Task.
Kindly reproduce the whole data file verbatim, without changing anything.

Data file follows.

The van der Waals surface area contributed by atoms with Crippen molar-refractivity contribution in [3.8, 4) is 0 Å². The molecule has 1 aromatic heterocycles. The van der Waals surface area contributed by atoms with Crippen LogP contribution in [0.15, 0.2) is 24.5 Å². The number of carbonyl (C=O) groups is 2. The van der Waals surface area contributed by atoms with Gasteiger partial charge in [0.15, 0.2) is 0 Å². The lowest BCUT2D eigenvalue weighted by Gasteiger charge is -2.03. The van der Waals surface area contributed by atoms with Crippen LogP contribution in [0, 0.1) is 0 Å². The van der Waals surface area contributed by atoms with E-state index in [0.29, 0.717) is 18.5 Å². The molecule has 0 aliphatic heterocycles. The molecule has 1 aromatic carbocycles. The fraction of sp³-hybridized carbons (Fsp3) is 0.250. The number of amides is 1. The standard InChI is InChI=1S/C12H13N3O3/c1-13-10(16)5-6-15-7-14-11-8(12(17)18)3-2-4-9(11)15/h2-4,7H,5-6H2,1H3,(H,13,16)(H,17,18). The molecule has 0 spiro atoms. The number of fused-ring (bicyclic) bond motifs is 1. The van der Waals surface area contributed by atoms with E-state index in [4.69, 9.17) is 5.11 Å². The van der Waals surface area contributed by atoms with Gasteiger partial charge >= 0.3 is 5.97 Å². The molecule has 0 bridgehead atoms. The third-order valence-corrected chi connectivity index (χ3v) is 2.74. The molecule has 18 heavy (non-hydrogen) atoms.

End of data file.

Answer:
The van der Waals surface area contributed by atoms with Crippen molar-refractivity contribution in [3.8, 4) is 0 Å². The molecule has 1 aromatic heterocycles. The van der Waals surface area contributed by atoms with Crippen LogP contribution in [0.15, 0.2) is 24.5 Å². The number of carbonyl (C=O) groups is 2. The van der Waals surface area contributed by atoms with Gasteiger partial charge in [0.15, 0.2) is 0 Å². The lowest BCUT2D eigenvalue weighted by Gasteiger charge is -2.03. The van der Waals surface area contributed by atoms with Crippen LogP contribution in [0, 0.1) is 0 Å². The van der Waals surface area contributed by atoms with E-state index in [0.29, 0.717) is 18.5 Å². The molecule has 0 aliphatic heterocycles. The molecule has 1 aromatic carbocycles. The fraction of sp³-hybridized carbons (Fsp3) is 0.250. The number of amides is 1. The standard InChI is InChI=1S/C12H13N3O3/c1-13-10(16)5-6-15-7-14-11-8(12(17)18)3-2-4-9(11)15/h2-4,7H,5-6H2,1H3,(H,13,16)(H,17,18). The molecule has 0 spiro atoms. The number of fused-ring (bicyclic) bond motifs is 1. The van der Waals surface area contributed by atoms with E-state index in [4.69, 9.17) is 5.11 Å². The van der Waals surface area contributed by atoms with Gasteiger partial charge >= 0.3 is 5.97 Å². The molecule has 0 bridgehead atoms. The third-order valence-corrected chi connectivity index (χ3v) is 2.74. The molecule has 18 heavy (non-hydrogen) atoms.